The court further held:

Expenditures will rise for in-house and outside legal counsel, expensive information technology systems, and expanded human resource personnel, negatively affecting the cost, availability, quality, and delivery of these vital protective services.[9]

  • The requirements are arbitrary and capricious.

[T]he complex, cumbersome, and costly requirements of the Executive Order and Rule, which hamper efficiency without quantifiable benefits . . . evince arbitrary and capricious rulemaking.[10]

  • The arbitration provisions overstep the President’s authority.

The Executive Branch does not possess . . . authority to modify Congressional enactments such as the [Federal Arbitration Act.][11]

 What’s next?

The court’s preliminary injunction was a strong rejection of the Order, but an appellate court might see things differently. We will need to keep watching to see how this matter is resolved in court.

Congress could pass a law to do what the Executive Branch could not, or the Executive Branch could issue another order that is more likely to be upheld, but there is not much time for these to occur as the Obama administration comes to a close. Our next President and Congress might be the ones deciding how to move forward. Whether this is a high priority for the next administration is yet to be seen.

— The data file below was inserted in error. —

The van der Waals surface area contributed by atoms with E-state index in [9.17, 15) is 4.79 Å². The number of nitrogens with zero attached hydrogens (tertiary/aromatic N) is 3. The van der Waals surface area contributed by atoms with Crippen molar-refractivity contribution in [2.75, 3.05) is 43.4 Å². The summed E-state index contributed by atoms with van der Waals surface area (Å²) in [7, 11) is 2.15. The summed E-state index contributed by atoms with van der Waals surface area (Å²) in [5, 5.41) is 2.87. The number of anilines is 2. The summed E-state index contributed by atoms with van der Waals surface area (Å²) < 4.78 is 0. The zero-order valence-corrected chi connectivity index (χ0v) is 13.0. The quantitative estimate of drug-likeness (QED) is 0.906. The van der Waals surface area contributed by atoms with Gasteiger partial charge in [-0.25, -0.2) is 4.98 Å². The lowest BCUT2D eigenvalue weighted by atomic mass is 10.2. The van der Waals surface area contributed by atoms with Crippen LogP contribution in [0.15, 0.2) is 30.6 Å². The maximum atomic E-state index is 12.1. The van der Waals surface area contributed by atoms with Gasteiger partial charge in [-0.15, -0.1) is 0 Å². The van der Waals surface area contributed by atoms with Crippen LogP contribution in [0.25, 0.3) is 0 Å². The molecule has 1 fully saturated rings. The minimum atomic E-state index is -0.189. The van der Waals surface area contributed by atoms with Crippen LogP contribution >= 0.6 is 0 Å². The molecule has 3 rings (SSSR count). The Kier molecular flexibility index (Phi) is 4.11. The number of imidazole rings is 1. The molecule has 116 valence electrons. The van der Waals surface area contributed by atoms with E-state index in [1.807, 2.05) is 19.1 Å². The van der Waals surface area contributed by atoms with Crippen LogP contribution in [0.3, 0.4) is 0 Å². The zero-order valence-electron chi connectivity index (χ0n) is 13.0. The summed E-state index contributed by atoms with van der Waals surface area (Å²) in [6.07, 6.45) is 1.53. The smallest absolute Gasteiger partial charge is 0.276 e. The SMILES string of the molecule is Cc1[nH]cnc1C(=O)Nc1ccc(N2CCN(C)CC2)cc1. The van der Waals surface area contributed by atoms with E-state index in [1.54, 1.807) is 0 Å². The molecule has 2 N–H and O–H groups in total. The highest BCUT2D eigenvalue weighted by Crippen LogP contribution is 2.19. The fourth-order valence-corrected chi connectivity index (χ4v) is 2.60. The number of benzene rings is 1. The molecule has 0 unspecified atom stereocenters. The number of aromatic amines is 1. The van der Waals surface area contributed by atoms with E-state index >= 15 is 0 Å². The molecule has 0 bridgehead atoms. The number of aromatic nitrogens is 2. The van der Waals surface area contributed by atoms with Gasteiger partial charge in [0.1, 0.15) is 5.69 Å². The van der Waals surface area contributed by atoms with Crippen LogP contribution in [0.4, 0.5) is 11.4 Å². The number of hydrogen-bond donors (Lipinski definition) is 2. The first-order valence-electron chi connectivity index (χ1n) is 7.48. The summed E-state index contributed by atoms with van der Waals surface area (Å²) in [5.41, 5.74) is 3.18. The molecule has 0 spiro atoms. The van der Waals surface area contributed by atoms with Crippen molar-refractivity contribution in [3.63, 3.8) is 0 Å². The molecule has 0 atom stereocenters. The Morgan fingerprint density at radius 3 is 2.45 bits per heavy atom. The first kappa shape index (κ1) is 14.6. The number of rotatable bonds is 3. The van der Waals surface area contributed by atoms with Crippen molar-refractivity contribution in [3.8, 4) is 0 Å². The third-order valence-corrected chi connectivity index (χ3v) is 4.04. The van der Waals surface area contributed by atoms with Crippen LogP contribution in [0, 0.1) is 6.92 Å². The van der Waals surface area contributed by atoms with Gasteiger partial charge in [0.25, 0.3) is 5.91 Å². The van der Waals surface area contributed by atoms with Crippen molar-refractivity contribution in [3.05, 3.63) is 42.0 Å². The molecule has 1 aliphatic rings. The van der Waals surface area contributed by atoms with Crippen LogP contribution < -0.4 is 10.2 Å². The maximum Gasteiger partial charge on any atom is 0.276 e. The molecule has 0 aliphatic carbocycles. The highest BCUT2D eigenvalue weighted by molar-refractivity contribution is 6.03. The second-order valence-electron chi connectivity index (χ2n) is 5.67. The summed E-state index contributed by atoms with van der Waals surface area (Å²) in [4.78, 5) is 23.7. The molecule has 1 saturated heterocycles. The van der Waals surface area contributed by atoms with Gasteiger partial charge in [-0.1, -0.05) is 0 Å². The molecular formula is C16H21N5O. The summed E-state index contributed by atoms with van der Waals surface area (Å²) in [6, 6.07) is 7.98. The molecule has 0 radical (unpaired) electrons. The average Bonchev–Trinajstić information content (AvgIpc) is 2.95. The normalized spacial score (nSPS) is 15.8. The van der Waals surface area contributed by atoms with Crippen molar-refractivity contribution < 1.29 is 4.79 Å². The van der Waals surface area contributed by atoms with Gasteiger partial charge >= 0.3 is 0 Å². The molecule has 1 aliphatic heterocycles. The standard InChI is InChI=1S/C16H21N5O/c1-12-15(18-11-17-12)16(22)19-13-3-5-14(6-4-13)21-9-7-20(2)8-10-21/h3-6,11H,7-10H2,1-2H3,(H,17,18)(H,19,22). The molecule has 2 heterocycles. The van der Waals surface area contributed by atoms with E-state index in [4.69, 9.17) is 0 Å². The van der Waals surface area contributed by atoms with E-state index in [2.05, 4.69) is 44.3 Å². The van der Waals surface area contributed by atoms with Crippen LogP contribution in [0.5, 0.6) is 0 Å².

Disclaimer: This material may be considered attorney advertising. This material is not legal advice. Consult with an attorney before taking any action based on information contained in this material.

[1] Associated Builders and Contractors of Southeast Texas v. Rung, No. 1:16-cv-00425-MAC, at 31 (E.D. Tex. October 24, 2016). Paycheck transparency requires those subject to the Order to state with each paycheck “the number of hours worked, overtime calculations (for non-exempt employees), rates of pay, gross pay, additions or deductions from pay,” and whether the person receiving the paycheck is classified as an employee or an independent contractor. Id. at 4.

[2] Id. at 12.

[3] Id. at 12-13.

[4] Id. at 13.

[5] Id. at 17.

[6] Id. at 28.

[7] Id. at 25.

[8] Id.

[9] Id. at 26.

[10] Id. at 26-27.

[11] Id. at 28.